You may have experienced some of the following:
- You might have been watching a movie on pay TV with two women, or lesbians in it, and when it came to the romantic bit, and you were watching them kiss and were enthralled by it. A feeling of relief and excitement comes over you. You might think that it seems so natural and beautiful and it’s exactly what you want to do.
- It might have been at a weekend party at your friend’s house. There is girl there you haven’t seen before and you feel struck by her. You feel compelled to go and talk to her. Before you know it, you realise you are actually flirting with her.
- It might be that you have a crush on a girl and cannot stop thinking about her, so you visit her regularly at the clothes store she has a job in just to see her, or hoping you will catch her eye and she will serve you.
- Your best friend who you have fluttery feelings about that you cannot explain is sleeping over and you are sharing a bed. She falls asleep after giving you a friendly cuddle goodnight. However, you are lying awake all night, frozen, heart racing and sweating, wanting to touch her but instead making sure with every inch of your body that your skin doesn’t even touch hers.
- You might be fantasising or dreaming about girls.
- You might like to look and admire the female form in art, magazines, movies or by watching women playing sport.
- You might be avoiding girls altogether and feel more comfortable in the company of the boys.
- You might be ready to experience what its like to be intimate with another girl (whether that be kissing, holding hands or having sex) or have the realization that it feels right when it happens.
- You might already have a girlfriend, who you are emotionally and physically close to, and feel safe and comfortable with.
“So, how I get to explore this stuff further, how do you get an opportunity to learn about relationships, or what I like and don’t like, when I don’t see it happening around me?”
Whatever you are experiencing, be sure to explore your feelings and attractions in your own time and pace that makes you feel safe and
comfortable. Often, the more people learn about their feelings and attractions, the more comfortable they feel about their sexuality.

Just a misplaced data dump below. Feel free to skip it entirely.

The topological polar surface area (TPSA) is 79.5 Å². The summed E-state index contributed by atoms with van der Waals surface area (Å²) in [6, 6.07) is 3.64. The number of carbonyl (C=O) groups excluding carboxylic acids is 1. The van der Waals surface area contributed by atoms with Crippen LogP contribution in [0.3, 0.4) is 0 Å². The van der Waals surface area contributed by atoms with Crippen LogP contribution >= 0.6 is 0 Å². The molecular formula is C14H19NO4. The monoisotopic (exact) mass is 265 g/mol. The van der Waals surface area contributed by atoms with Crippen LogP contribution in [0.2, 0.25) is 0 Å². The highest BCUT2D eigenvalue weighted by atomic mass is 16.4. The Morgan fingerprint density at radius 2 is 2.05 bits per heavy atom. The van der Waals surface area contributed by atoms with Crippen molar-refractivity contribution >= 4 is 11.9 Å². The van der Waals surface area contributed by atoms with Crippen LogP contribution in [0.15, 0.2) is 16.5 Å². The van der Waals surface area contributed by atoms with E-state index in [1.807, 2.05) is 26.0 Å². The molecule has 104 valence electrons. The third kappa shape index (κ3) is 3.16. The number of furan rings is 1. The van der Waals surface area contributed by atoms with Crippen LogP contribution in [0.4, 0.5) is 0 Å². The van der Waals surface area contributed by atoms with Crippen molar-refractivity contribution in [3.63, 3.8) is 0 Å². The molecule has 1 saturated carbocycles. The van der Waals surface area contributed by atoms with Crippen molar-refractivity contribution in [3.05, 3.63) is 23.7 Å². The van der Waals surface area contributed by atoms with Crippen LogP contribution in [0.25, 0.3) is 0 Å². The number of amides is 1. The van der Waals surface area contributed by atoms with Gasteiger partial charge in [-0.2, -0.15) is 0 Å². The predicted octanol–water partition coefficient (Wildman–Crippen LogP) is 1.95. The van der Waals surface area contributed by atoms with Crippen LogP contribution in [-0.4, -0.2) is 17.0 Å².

Learning about relationships and intimacy is a life long journey, which can change over time as you learn more about who you are.
For some, enjoying friendship, closeness and love are the important things. For others, it is the opportunity to have sex. Others want both or neither.Different people want different things out of relationships. It is important to think about what you might want and expect in a relationship.
A young woman’s story
So I’ve called myself a dyke…
While I don’t really care how people think of me, I prefer to be un-labelled. But being un-labelled these days is in itself a label. It seems to imply that you’re indecisive. Or just unfriendly, somehow. So I’ve called myself a dyke, but that is seen as too butch.
Then I call myself gay, but then people tell me that only applies to males. I don’t want to call myself a lesbian because that is a straight male fantasy (I notice straight males never fantasise about dykes!). I don’t want to call myself queer – that’s too politically loaded. I could call myself homosexual, but that’s just too many syllables. While I’m not bisexual, I can’t even call myself bisexual because it is seen as being too greedy!
“I don’t fit the stereotype of a lesbian. Sometimes I wish I did!”
I think most people think I’m straight. Which comes in handy at times. But it most definitely comes in unhandy at other times. Such as when I’d like to talk to gay girls! They don’t really approach me, and I’m not that big on initiating conversation with girls.
So one day I tried to overcome this problem by giving out more clues that I’m gay. I went out wearing this bright rainbow coloured armband thing. I was excited when a girl came over to talk to me, but then she asked me if I just like the rainbow colours! Her body language said “why are you wearing that, cause it can’t be because you’re gay!”
“If I don’t have much of a chance of being approached at gay clubs and in the gay scene, what chance do I have elsewhere?”
There’s a girl that I see around that I think is gay, but I’m not sure, and even if I was, I wouldn’t approach her. She wont approach me cause apparently everyone thinks I’m straight. How do I let her know I’m gay?
There’s many stereotypical things I could do. I could shave my head. That’s a bit too extreme though. I could wear my “I Hate Boys” shirt and my rainbow coloured armband. And then whenever I’m likely to run into her, I could plan to just happen to be browsing a copy of the latest Q News. Which I could “accidentally” (but conspicuously) drop at her feet as I walk past her! Then I could loudly declare “Whoops, I dropped my Q News, you know, the magazine that gay people read?”
She might get it then.